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Step by step guide to making lipstick

Written by Chelsea on April 25th, 2019.      0 comments


Ever wanted to make your own lipstick? It's easier than you think!

We're going to be using our lipstick kit which includes a ready-made base recipe from Marie Rayma's book Make It Up.

Here we've got tips on the process and some great shade suggestions!

See the below for a video tutorial or click HERE to view it on YouTube.

Lipstick kit plastic tubes-76
Lipstick Kit is available with:
5 x plastic tubes (reusable)
5 x kraft tubes (compostable)
or 5 x 5ml pots (reusable and recyclable - to be used with a lip brush)
And optional mini measuring spoons, which you will need with you don't already have some.


Let's play!

Making lipstick equipment blog


If you have the book and are working from the recipe from scratch we have sourced all the equipment that you will find incredibly useful.

First we have mini scales that measure in increments of .00g, great for weighing small amounts of ingredients.

Then we've got glass beakers for melting and mixing your product in and mini silicone spatulas which are great for smooshing and blending your pigment evenly through your base. Both are very useful but not imperative, you can use any heatproof dish and a regular spatula, they just make the job much easier.

Last but far from least are mini measuring spoons. I would go as far as to say you NEED these because they are the only way to measure the tiny amounts of colour you will be working with and the recipe is measured in TADS (1/4 tsp), PINCHES (1/16 tsp) and DROPS (1/64 tsp) which are marked on them. Without them it's a bit like trying to follow a dinner recipe and having to estimate how much a tablespoon is.

Making lipstick 2 blog

Adding pigment

Weigh out 6g of your base into your beaker or dish. It's good to use 6g even if you're filling a 5g container to make allowances for mixture getting lost around the sides of your dish, better to have a touch too much than too little. It won't look like much, I'm making 12g here so will look like half as much as the far left picture.

Now it's time to add your pigment. With your measuring spoons take out the colour you want and sweep the top with a knife to level it out, don't pack them tight, this way you'll know you're always using the same amount therefore upholding the integrity of your shades. 

Making lipstick 3 blog

Blending in the pigment

Once you've got your pigment in with your base (remember you don't have to put it all in at once, you can build colour gradually until you reach your desired shade) place it back in the water bath. You want the water to be hot but not boiling as boiling water runs a higher risk of splashing into your mixture and if that happens you'll want to chuck it out and start again. Give it a minute or so to soften up and then start blend and, you guessed it, smooshing! You can take it out of the water to do this and put it back in to soften it again. As you can see from the far right picture it will be pretty globby at first. Really make sure you work all the pigment in as a little goes a long way so every bit of it works towards your final shade.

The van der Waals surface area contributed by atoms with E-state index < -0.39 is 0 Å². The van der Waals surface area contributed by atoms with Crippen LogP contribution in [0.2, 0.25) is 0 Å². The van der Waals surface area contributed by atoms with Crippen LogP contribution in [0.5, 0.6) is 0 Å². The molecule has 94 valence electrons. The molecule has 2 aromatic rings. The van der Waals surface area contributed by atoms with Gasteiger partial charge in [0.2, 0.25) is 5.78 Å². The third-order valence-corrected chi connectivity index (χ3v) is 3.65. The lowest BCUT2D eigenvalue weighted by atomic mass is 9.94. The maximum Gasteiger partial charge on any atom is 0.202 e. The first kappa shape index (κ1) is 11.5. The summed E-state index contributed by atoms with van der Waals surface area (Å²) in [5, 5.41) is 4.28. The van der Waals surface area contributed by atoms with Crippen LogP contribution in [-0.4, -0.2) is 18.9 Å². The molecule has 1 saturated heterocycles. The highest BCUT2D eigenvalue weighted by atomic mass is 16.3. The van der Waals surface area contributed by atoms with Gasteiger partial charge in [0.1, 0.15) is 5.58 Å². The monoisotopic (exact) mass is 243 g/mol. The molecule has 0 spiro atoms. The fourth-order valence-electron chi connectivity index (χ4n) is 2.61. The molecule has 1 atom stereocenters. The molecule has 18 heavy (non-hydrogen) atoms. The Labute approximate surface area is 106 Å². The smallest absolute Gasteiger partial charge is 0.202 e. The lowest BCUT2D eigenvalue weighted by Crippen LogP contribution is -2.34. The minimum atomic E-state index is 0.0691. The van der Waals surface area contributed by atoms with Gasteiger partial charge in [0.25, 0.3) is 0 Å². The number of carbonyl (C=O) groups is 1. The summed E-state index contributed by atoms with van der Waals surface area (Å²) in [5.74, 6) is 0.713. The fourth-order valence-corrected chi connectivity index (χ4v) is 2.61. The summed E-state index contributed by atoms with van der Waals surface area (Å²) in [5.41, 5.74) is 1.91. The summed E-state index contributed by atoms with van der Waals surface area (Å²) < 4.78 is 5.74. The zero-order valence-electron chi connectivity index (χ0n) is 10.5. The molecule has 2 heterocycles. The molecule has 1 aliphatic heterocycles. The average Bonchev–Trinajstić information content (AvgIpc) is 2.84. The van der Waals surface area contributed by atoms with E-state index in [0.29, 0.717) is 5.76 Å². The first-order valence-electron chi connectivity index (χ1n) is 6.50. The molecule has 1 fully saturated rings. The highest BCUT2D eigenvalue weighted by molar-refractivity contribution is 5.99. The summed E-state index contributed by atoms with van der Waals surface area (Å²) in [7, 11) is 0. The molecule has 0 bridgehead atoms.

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This is where the mini spatula is really useful, for running around the edges and gathering mixture that's stuck to the sides and popping it back in to soften. Just keep smooshing! You'll see the consistency change and when you're convinced it's all mixed in you're ready to pour.

Making lipstick 5 blog


Prepare the container/s that you want to fill, here I'm using a 5ml glass pot and a 5g plastic tube. You want a flat, easily cleanable surface. As you can see in the picture on the far right, as you pour it will solidify so just run your spatula around the edge and place it back in the water bath to soften it up again. You might have to do this three or four times.

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You made lipstick!!

Leave your lipstick to set. Putting it in the fridge will speed up the process.

Shade suggestions 

(The shade pictured in this blog is Sasha.)

When formulating your own shades the rule of thumb is 7/16 x (PINCHES) of pigment per 6g of base, not including micas (the pigments that do the grunt work when it comes to colouring). Feel free to experiment with less or more.

And have fun!


Deep red
3/8 tsp (DASH) red rouge
1/16 tsp (PINCH) red iron oxide
1/64 tsp (DROP) brown iron oxide


Orangey coral
1/16 tsp (PINCH) titanium dioxide
1/16 tsp (PINCH) red iron oxide
1/16 tsp (PINCH) + 1/32 tsp (SMIDGEN) yellow iron oxide
1/32 tsp (SMIDGEN) rouge red
1/16 tsp (PINCH) princess peach mica (optional)

Bright pink
1/16 tsp (PINCH) + 1/64 tsp (DROP) rouge red
1/2 tsp + 1/16 tsp (PINCH) titanium dioxide
1/16 tsp (PINCH) princess peach mica


Deep plum
1/8 tsp (DASH) + 1/32 tsp (SMIDGEN) rouge red
1/16 tsp (PINCH) red iron oxide
1/16 tsp (PINCH) brown iron oxide
1/16 tsp (PINCH) titanium dioxide
1/32 tsp (SMIDGEN) + 1/64 tsp (DROP) *ultramarine blue


Dark brown with bronze shimmer
3/16 tsp (PINCH) brown iron oxide
1/8 tsp (DASH) yellow iron oxide
1/16 tsp (PINCH) + 1/32 tsp (SMIDGEN) red iron oxide
1/8 tsp (DASH) bronze satin mica

All colours available HERE

 Equipment available HERE

Make It Up by Marie Rayma available HERE

*Ultramarines are not approved for use in lipsticks in the USA but they are approved for use in all cosmetics without restriction in Europe. Because of the approval given by the European Union we've included it but it is only required for the shade 'Naomi' so you can easily choose not to use it.